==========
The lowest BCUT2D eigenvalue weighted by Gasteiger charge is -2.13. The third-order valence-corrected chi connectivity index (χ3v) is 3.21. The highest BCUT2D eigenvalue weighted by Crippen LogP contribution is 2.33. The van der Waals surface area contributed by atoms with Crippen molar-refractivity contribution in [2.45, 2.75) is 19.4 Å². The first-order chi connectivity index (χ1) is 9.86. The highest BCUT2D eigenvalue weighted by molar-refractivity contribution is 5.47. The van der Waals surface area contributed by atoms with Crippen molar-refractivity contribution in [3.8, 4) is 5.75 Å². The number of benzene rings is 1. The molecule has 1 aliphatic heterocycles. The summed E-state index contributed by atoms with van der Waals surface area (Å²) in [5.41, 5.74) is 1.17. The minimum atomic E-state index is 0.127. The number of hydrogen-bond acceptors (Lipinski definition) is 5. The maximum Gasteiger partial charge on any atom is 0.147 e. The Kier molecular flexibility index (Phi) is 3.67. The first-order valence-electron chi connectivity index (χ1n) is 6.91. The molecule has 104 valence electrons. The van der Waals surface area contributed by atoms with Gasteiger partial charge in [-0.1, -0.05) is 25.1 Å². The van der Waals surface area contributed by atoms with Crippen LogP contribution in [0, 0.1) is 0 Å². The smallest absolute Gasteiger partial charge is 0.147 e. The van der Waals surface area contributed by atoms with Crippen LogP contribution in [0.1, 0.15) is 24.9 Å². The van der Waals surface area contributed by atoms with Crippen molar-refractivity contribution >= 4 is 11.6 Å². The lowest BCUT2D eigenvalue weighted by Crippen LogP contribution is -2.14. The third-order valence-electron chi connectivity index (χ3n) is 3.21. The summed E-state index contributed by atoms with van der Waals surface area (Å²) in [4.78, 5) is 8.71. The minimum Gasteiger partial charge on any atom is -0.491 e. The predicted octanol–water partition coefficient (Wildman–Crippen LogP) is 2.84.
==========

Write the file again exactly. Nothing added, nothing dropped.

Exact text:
The lowest BCUT2D eigenvalue weighted by Gasteiger charge is -2.13. The third-order valence-corrected chi connectivity index (χ3v) is 3.21. The highest BCUT2D eigenvalue weighted by Crippen LogP contribution is 2.33. The van der Waals surface area contributed by atoms with Crippen molar-refractivity contribution in [2.45, 2.75) is 19.4 Å². The first-order chi connectivity index (χ1) is 9.86. The highest BCUT2D eigenvalue weighted by molar-refractivity contribution is 5.47. The van der Waals surface area contributed by atoms with Crippen molar-refractivity contribution in [3.8, 4) is 5.75 Å². The number of benzene rings is 1. The molecule has 1 aliphatic heterocycles. The summed E-state index contributed by atoms with van der Waals surface area (Å²) in [5.41, 5.74) is 1.17. The minimum atomic E-state index is 0.127. The number of hydrogen-bond acceptors (Lipinski definition) is 5. The maximum Gasteiger partial charge on any atom is 0.147 e. The Kier molecular flexibility index (Phi) is 3.67. The first-order valence-electron chi connectivity index (χ1n) is 6.91. The molecule has 104 valence electrons. The van der Waals surface area contributed by atoms with Gasteiger partial charge in [-0.1, -0.05) is 25.1 Å². The van der Waals surface area contributed by atoms with Crippen LogP contribution in [0, 0.1) is 0 Å². The smallest absolute Gasteiger partial charge is 0.147 e. The van der Waals surface area contributed by atoms with Crippen LogP contribution in [0.1, 0.15) is 24.9 Å². The van der Waals surface area contributed by atoms with Crippen molar-refractivity contribution >= 4 is 11.6 Å². The lowest BCUT2D eigenvalue weighted by Crippen LogP contribution is -2.14. The third-order valence-electron chi connectivity index (χ3n) is 3.21. The summed E-state index contributed by atoms with van der Waals surface area (Å²) in [4.78, 5) is 8.71. The minimum Gasteiger partial charge on any atom is -0.491 e. The predicted octanol–water partition coefficient (Wildman–Crippen LogP) is 2.84.